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Home / World / Hundred acres of forest: In Ashdown Forest in Sussex, England, fire breaks out, inspiration for A.A. Milne's "Hundred Morning Woods" in Winnie-The-Pooh

Hundred acres of forest: In Ashdown Forest in Sussex, England, fire breaks out, inspiration for A.A. Milne's "Hundred Morning Woods" in Winnie-The-Pooh



Fans of "Winnie-the-Pooh" know the beloved bear and his friends live in "Hundred Acre Wood", but the real forest that inspired children's story – Ashdown Forest – is destroyed by flames, BBC News reports.

Nearly 50 acres of Ashdown Forest in Sussex County, UK, had been burned until Monday night. At the height of the fire, six fire crews were on site. The rescue crew has since been downsized to four crew members, said a fire department spokesman.

"It's unusual to see a fire of this size at night, which seems to settle down before people notice the fire," the spokesman said. "The undergrowth was very dry in the forest despite the recent rains, and the fire started fairly quickly."

  Ashdown Forest Fire
The East Sussex Fire and Rescue Service was called on Sunday evening to fight the flame that included 14 acres of forest that inspired the Hundred acres of forest in AA Milnes Winnie-The-Pooh.

AP


Ashdown Forest was once home to author A.A. Milne. The creator of "Winnie-the-Pooh" lived in the area near Hartfield in the 1920s, when he came up with "The Hundred Acre Woods"

. The forest was originally used for stag hunting, but is now under national and international protection for its wildlife. While Winnie-the-Pooh and friends are just imaginary inhabitants, many living beings live in the woods, which now suffer from the fire.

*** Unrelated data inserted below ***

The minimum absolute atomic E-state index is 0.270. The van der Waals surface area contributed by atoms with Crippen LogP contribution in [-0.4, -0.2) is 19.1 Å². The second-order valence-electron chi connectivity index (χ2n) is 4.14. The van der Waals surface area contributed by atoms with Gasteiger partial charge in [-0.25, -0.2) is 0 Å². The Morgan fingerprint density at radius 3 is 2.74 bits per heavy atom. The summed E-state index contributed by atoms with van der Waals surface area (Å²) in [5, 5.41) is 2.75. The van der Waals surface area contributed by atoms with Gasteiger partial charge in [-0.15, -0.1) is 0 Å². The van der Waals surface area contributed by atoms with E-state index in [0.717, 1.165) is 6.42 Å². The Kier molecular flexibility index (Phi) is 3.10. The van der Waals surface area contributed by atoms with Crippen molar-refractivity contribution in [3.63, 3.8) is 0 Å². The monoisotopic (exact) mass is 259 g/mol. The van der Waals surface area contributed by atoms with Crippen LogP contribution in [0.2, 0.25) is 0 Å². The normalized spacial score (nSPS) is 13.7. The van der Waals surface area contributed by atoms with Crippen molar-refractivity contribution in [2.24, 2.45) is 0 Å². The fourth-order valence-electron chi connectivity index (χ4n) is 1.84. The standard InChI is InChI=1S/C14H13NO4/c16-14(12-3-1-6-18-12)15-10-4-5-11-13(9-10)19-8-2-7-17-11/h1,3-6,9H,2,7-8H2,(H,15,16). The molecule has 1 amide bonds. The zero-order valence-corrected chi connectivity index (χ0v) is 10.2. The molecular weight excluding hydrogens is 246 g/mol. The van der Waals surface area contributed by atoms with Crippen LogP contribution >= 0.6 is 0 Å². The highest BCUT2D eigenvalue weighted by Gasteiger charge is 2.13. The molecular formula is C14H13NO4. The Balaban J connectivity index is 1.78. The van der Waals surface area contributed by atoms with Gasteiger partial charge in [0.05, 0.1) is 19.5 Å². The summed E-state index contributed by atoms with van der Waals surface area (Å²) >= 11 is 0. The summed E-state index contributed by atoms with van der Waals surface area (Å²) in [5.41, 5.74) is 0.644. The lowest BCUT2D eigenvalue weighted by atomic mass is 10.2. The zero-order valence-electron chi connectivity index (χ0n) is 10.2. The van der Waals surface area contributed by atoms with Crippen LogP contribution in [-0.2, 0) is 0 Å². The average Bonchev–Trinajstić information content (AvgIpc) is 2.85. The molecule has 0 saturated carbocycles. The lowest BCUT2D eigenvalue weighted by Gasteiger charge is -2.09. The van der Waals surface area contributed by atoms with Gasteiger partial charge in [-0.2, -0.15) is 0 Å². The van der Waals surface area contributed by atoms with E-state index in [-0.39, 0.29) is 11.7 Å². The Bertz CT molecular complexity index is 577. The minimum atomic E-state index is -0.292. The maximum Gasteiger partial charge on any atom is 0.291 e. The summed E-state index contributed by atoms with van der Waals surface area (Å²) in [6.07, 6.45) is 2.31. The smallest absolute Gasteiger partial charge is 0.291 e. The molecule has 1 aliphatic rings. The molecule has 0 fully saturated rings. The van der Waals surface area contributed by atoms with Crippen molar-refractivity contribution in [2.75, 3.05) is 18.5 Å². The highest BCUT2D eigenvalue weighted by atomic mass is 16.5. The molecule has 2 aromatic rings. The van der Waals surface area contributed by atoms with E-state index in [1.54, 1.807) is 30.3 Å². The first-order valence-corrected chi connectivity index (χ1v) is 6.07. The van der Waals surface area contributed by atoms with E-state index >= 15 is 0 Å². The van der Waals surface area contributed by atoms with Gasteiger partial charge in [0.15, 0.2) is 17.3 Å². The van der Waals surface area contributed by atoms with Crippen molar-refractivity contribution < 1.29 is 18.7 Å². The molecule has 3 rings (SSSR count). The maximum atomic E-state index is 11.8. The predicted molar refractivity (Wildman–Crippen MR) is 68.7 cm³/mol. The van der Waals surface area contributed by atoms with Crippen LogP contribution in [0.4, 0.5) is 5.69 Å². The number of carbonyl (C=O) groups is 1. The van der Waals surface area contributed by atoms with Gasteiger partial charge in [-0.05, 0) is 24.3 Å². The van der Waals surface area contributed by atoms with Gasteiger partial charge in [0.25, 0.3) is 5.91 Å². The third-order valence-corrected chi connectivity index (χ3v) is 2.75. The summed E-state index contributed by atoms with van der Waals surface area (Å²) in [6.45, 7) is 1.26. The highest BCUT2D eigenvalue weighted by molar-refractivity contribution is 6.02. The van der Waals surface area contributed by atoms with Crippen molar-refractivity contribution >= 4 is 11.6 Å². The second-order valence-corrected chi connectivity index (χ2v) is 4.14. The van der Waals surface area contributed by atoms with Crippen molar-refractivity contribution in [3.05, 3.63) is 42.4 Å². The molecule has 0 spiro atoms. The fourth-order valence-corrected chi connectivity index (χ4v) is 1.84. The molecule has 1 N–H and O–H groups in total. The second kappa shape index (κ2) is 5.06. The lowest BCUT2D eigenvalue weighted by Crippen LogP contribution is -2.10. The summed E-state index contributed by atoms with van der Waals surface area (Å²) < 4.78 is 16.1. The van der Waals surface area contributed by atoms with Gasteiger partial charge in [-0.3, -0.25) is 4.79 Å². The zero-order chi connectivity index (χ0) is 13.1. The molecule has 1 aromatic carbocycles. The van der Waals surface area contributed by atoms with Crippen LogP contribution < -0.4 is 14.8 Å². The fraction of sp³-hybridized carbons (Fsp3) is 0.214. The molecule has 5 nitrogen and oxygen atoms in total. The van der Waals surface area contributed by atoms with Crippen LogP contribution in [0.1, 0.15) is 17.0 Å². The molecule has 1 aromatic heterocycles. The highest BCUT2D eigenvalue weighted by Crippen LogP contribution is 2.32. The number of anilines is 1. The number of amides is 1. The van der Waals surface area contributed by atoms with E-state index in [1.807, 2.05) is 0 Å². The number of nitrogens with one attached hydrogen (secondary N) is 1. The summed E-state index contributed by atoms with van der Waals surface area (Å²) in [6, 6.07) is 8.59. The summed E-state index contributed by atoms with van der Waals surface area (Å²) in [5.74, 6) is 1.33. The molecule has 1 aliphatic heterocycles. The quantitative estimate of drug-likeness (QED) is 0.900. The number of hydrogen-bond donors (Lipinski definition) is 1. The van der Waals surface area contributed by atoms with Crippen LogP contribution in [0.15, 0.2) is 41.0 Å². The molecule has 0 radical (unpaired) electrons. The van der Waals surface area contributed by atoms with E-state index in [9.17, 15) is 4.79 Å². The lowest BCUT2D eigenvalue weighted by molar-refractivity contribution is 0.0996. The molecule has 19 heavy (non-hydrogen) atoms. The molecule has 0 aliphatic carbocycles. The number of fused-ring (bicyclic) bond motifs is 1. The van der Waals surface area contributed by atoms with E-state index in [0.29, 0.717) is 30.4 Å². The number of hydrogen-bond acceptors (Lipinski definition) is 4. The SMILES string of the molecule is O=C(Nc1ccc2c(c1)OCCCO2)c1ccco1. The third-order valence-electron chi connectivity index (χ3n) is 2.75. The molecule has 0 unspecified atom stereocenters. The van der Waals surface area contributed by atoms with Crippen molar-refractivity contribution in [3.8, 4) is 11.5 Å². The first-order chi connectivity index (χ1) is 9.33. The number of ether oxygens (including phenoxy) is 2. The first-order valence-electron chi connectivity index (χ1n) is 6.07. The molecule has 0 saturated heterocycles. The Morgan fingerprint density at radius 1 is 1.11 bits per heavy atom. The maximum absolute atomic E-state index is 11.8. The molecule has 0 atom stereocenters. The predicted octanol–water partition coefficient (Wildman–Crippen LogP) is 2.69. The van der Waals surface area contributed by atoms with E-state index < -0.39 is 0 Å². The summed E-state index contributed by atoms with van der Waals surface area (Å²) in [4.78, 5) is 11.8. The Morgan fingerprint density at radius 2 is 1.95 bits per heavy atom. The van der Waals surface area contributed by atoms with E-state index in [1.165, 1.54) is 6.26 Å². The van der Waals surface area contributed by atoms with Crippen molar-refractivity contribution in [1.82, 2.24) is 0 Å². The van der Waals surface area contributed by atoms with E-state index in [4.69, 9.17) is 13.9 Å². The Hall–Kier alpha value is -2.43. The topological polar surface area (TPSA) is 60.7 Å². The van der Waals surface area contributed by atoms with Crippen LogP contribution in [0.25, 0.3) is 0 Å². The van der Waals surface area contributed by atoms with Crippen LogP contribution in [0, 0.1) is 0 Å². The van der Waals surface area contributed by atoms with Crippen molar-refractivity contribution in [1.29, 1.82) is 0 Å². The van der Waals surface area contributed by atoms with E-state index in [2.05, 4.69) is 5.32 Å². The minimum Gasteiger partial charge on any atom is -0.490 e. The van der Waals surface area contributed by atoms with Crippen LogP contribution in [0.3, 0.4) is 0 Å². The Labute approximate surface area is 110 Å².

90th Anniversary of Winnie-the-Pooh
The 90th anniversary of Winnie-the-Pooh was celebrated in 2016 in the "100 Acre Wood" in Ashdown Forest.

Matt Crossick

Ground nesting birds probably saw their eggs and nests burned to the ground, said Ashdown Forest Ranger, Chris Sutton. "Reptiles like white-tailed eagles and lizards could not move fast enough, and large animals such as foxes and deer could have left the area fairly quickly."

However, "not all is lost," said Sutton. "Grass will grow within four weeks, and in six months you probably will not know that too much has happened here."

It is not believed that the fire was deliberately triggered, reports the BBC. In February, the forest suffered two fires accidentally triggered by volunteers during a planned incineration.


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